I departed from Fabrica later than usual, Ángeles on the back of my bike till the bus stop, and when I got back I was feeling a way.
So I walked in a direction and stopped in a bar on instinct (and on flashing lights, and on “bar aberto”)
My phone had run out of Cloroform so as I sipped my Spritz Campari I admired the reindeer and spruce decorations hanging from a bamboo plant on the counter, and the small spinning plastic globe making multi-colored light patterns on the ceiling.
I thought about breaking the fourth wall in music videos, whether that is too trite or appropriately homey, and watched the tween kid take a blue water bottle from the fridge of overpriced corona and show it to the bartender.
“Mi piace la musica” I said to the bartender, motioning up, “Buena Vista Social Club.” “Ah si” he replied “di sur America.” One of the people crowded around the only table at the tiny bar sang along.
As I got up to pay the bartender asked if I was from Germany. I said no, sono Americano/a, di Nuevo Mexico, and he asked if I spoke English.
In perfect English he said “I don’t speak English, but I am Chinese.”
The guy at the bar, drinking red wine with the bar tender, asked where I work. “Lavoro a Fabrica.” He asked something else to which I responded “scusa, no capito molto Italiano.”
Jerry, sitting by the window, spoke English, and was called to translate. He asked if I might like to stay a while longer and bought me another Spritz Campari.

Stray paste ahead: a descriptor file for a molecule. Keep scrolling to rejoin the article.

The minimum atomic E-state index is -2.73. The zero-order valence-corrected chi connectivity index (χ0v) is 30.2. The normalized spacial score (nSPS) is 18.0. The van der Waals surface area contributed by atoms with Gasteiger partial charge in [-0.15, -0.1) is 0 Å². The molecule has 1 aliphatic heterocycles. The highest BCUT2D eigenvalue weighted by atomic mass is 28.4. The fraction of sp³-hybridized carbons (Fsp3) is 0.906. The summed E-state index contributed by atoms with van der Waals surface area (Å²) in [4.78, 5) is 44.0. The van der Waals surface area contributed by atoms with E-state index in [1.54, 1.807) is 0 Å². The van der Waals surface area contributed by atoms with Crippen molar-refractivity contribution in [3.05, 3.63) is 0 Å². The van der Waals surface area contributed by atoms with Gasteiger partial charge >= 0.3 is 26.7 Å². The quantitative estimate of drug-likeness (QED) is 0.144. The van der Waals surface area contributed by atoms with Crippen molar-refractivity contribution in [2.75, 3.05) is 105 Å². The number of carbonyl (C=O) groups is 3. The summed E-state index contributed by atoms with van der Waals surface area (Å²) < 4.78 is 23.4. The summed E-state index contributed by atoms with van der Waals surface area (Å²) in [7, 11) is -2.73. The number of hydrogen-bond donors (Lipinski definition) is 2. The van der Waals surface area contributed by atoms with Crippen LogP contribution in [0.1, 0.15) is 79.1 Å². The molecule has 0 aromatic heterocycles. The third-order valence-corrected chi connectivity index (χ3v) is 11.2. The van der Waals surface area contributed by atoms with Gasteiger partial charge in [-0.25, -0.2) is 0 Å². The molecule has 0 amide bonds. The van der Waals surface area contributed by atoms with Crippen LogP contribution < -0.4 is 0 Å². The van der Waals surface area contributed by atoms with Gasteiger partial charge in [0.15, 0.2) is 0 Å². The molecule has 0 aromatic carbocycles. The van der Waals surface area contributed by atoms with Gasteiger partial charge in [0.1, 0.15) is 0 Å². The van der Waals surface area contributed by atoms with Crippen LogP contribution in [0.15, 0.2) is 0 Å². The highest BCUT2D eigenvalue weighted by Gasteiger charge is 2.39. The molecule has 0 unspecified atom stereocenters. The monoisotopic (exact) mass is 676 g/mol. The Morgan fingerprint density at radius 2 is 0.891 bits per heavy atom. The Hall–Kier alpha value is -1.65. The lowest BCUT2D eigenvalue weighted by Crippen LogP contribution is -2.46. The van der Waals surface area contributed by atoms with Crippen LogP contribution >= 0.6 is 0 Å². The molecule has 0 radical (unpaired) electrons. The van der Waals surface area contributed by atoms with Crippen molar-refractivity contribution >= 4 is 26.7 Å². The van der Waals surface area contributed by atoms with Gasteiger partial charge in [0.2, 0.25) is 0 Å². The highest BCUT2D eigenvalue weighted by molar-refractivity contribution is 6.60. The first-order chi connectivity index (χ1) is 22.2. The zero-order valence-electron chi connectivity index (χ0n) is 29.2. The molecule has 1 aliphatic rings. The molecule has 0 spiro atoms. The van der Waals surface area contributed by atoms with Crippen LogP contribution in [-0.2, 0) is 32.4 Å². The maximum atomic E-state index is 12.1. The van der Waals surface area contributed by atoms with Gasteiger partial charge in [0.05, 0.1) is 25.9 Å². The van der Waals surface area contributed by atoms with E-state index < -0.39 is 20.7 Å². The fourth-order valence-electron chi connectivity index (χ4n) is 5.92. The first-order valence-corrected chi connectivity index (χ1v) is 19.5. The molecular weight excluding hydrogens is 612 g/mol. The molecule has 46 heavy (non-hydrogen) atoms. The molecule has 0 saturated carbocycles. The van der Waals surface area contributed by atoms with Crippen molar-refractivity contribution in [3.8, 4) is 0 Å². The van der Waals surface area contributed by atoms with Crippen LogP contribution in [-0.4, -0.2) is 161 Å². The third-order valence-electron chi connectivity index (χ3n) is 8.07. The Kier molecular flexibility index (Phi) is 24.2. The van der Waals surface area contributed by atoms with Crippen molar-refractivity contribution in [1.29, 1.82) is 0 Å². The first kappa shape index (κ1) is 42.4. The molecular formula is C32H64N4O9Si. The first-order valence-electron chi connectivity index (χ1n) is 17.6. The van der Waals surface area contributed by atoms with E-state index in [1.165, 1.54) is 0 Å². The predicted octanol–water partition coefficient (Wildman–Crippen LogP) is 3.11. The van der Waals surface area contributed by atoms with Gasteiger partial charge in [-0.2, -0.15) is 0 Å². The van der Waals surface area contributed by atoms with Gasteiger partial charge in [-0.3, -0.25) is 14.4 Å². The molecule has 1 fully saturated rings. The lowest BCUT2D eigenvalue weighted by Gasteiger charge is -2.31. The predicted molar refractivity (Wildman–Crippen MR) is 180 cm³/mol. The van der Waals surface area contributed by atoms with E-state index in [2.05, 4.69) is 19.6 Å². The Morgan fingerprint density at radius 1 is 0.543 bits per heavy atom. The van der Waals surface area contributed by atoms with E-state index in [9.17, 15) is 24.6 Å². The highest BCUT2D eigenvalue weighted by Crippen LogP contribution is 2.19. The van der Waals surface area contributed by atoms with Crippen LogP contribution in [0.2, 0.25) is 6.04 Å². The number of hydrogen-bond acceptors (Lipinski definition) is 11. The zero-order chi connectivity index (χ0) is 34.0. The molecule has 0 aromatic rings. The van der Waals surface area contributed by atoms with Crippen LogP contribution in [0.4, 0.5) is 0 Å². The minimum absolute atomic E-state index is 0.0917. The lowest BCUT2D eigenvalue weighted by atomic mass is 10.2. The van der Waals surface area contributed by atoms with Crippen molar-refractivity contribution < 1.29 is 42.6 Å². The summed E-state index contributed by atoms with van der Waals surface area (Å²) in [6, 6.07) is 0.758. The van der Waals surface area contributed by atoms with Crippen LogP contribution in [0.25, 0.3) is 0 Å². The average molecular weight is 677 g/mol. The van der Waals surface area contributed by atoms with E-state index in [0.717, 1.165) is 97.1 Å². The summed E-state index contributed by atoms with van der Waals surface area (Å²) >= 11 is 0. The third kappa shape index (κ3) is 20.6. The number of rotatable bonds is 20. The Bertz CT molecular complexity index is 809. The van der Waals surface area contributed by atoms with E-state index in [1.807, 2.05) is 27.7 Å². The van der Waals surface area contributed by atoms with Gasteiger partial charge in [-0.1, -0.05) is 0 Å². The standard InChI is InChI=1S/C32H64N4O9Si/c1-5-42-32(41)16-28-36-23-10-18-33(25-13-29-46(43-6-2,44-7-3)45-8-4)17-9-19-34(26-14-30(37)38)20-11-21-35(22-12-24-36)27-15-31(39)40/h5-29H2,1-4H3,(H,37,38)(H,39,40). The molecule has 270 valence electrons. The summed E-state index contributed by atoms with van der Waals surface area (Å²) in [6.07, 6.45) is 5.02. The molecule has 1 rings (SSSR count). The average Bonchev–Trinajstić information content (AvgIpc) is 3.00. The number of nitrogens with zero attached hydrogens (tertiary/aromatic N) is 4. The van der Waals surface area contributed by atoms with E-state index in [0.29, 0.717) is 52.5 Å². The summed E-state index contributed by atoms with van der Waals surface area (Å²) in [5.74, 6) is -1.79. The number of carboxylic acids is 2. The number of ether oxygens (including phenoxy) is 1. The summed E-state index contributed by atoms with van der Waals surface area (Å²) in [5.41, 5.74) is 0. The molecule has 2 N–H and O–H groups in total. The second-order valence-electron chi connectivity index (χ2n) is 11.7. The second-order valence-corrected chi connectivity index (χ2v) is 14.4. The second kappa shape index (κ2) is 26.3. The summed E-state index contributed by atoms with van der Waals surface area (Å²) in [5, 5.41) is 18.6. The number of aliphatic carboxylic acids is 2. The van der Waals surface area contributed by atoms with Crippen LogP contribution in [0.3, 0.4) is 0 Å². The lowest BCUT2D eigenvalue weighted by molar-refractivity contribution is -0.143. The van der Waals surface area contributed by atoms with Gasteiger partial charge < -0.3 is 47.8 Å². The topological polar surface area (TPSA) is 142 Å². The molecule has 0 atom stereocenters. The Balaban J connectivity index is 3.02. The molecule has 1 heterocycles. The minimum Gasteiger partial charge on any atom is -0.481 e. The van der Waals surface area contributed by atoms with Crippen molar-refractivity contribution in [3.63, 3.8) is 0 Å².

Jerry is from Nigeria and has a wife and kids here. He lost his last job and does whatever he can. “Nothing illegal though.” We talked about how good it is to have mechanical knowledge, and the need for voltage converters. He kept saying “you’re welcome to Italy.” I kept thanking him.
After asking my name Jerry said “sorry, are you a girl or a boy now?” “Neither” I replied. “I’m confused” he said, “are you talking to me as a girl or a boy?” He kept saying he was confused, I kept replying “that’s okay.” Really, he was just being perceptive. He seemed weirded out when I didn’t magnetize myself to either binary pole, but continued to be my bar friend.
At the end I smoked outside with Jerry and a Dominican man (who was providing the cigarettes) we all spoke Spanish.
“See you next time” they said as I departed. I found my bar.
Also, not sure where to insert this part of the ambiance/character: the bartender had a sweet t shirt with dragons on it.